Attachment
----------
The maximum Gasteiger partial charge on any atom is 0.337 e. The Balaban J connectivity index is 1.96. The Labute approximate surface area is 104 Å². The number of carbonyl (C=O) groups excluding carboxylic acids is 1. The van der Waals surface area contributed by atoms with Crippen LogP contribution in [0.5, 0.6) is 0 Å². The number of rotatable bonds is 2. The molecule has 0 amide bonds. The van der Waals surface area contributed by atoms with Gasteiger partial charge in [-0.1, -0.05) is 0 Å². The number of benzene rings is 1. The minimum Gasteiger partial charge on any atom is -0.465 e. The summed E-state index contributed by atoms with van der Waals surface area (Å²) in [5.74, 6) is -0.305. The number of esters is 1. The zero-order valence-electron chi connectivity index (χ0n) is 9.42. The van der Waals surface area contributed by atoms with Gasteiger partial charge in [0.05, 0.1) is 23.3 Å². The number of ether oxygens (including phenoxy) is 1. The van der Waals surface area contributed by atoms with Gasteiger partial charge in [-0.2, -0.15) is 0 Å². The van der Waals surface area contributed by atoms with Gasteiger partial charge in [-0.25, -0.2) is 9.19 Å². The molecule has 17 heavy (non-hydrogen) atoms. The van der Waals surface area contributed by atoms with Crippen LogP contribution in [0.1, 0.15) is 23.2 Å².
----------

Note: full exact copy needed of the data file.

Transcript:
The maximum Gasteiger partial charge on any atom is 0.337 e. The Balaban J connectivity index is 1.96. The Labute approximate surface area is 104 Å². The number of carbonyl (C=O) groups excluding carboxylic acids is 1. The van der Waals surface area contributed by atoms with Crippen LogP contribution in [0.5, 0.6) is 0 Å². The number of rotatable bonds is 2. The molecule has 0 amide bonds. The van der Waals surface area contributed by atoms with Gasteiger partial charge in [-0.1, -0.05) is 0 Å². The number of benzene rings is 1. The minimum Gasteiger partial charge on any atom is -0.465 e. The summed E-state index contributed by atoms with van der Waals surface area (Å²) in [5.74, 6) is -0.305. The number of esters is 1. The zero-order valence-electron chi connectivity index (χ0n) is 9.42. The van der Waals surface area contributed by atoms with Gasteiger partial charge in [0.05, 0.1) is 23.3 Å². The number of ether oxygens (including phenoxy) is 1. The van der Waals surface area contributed by atoms with Gasteiger partial charge in [-0.2, -0.15) is 0 Å². The van der Waals surface area contributed by atoms with Gasteiger partial charge in [-0.25, -0.2) is 9.19 Å². The molecule has 17 heavy (non-hydrogen) atoms. The van der Waals surface area contributed by atoms with Crippen LogP contribution in [0.1, 0.15) is 23.2 Å².